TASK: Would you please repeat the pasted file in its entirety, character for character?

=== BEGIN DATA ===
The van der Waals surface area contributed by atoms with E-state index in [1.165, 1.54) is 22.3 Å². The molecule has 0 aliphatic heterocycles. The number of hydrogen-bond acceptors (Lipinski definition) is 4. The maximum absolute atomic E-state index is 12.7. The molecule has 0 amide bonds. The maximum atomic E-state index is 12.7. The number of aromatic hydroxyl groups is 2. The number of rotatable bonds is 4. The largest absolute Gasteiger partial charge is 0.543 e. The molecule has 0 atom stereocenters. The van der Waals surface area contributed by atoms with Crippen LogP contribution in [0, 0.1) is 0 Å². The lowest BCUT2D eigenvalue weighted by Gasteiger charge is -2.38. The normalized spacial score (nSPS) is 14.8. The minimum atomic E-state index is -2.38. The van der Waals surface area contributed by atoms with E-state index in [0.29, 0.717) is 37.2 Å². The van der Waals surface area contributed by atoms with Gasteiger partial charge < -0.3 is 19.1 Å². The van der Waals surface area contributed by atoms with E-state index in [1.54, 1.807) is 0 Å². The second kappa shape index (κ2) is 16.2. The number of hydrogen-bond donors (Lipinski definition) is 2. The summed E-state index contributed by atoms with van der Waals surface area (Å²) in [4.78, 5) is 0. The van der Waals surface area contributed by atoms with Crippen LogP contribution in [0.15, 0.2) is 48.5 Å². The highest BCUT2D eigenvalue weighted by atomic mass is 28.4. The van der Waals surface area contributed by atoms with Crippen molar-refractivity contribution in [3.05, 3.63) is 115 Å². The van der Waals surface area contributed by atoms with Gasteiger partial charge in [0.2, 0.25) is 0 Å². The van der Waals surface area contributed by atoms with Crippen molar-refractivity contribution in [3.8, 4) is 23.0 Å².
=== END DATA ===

The van der Waals surface area contributed by atoms with E-state index in [1.165, 1.54) is 22.3 Å². The molecule has 0 aliphatic heterocycles. The number of hydrogen-bond acceptors (Lipinski definition) is 4. The maximum absolute atomic E-state index is 12.7. The molecule has 0 amide bonds. The maximum atomic E-state index is 12.7. The number of aromatic hydroxyl groups is 2. The number of rotatable bonds is 4. The largest absolute Gasteiger partial charge is 0.543 e. The molecule has 0 atom stereocenters. The van der Waals surface area contributed by atoms with Crippen LogP contribution in [0, 0.1) is 0 Å². The lowest BCUT2D eigenvalue weighted by Gasteiger charge is -2.38. The normalized spacial score (nSPS) is 14.8. The minimum atomic E-state index is -2.38. The van der Waals surface area contributed by atoms with E-state index in [0.29, 0.717) is 37.2 Å². The van der Waals surface area contributed by atoms with Gasteiger partial charge < -0.3 is 19.1 Å². The van der Waals surface area contributed by atoms with E-state index in [1.54, 1.807) is 0 Å². The second kappa shape index (κ2) is 16.2. The number of hydrogen-bond donors (Lipinski definition) is 2. The summed E-state index contributed by atoms with van der Waals surface area (Å²) in [4.78, 5) is 0. The van der Waals surface area contributed by atoms with Crippen LogP contribution in [0.15, 0.2) is 48.5 Å². The highest BCUT2D eigenvalue weighted by atomic mass is 28.4. The van der Waals surface area contributed by atoms with Crippen molar-refractivity contribution in [3.05, 3.63) is 115 Å². The van der Waals surface area contributed by atoms with Gasteiger partial charge in [0.2, 0.25) is 0 Å². The van der Waals surface area contributed by atoms with Crippen molar-refractivity contribution in [3.8, 4) is 23.0 Å².